When we began the island tour of Roatan, our enthusiastic guide, Bryon, mentioned that an iguana farm was included in the tour. He told us they were protected and it was against the law to kill them. He then told us that all the locals ate them; in fact, it is one of his favorite dishes.
We exited the bus in a crowd. I could see the metal fences ahead, thinking that the iguanas were housed there. The crowd thinned. Looking around, I could see iguanas everywhere. It was the stuff of nightmares. If my lil' ole sister had been with me, she would have been screaming hysterically.
Byron supplied us with banana leaves to feed the iguanas, cautioning us to keep our fingers away from their teeth.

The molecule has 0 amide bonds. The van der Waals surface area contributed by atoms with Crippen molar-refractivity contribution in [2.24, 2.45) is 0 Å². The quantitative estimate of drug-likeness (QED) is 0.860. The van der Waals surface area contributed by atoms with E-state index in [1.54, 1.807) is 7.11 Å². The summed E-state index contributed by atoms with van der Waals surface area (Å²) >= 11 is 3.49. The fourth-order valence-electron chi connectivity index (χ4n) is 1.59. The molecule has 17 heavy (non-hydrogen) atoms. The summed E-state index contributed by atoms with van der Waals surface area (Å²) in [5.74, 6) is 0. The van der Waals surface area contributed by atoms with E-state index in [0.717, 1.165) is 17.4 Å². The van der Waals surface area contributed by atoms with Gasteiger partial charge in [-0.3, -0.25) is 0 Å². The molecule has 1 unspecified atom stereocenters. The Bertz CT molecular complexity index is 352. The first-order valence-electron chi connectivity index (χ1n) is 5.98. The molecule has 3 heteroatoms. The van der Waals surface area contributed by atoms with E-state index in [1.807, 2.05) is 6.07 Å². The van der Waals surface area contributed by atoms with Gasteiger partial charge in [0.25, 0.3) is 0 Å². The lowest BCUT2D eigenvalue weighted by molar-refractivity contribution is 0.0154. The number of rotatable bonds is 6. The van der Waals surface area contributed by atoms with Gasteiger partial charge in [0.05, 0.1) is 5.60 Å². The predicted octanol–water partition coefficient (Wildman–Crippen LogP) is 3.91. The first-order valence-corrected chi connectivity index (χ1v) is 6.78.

He also begged us not to step on their tails. They would lose their tails if we did, and it just takes forever to grow a new one.
Glad they didn't see Hub's toe peeping out of that sandal!
After observing them a while, I was curious about what parts could be eaten. I know that the tails of alligators are the only edible part, but the iguana tails didn't look like they would supply enough meat to bother. So I asked Byron. Byron and the other guides probably work for tips, so he was most helpful. He told me they skinned the iguanas, then boiled them for hours in coconut milk. He said it was a lot like barbecue. Then he graciously offered to show me a restaurant in town where I could sample some.
Iguana would fall into the same category as opossum--I may be hungry enough someday to eat it, but I'm not that hungry right now. Thanks anyway, Byron.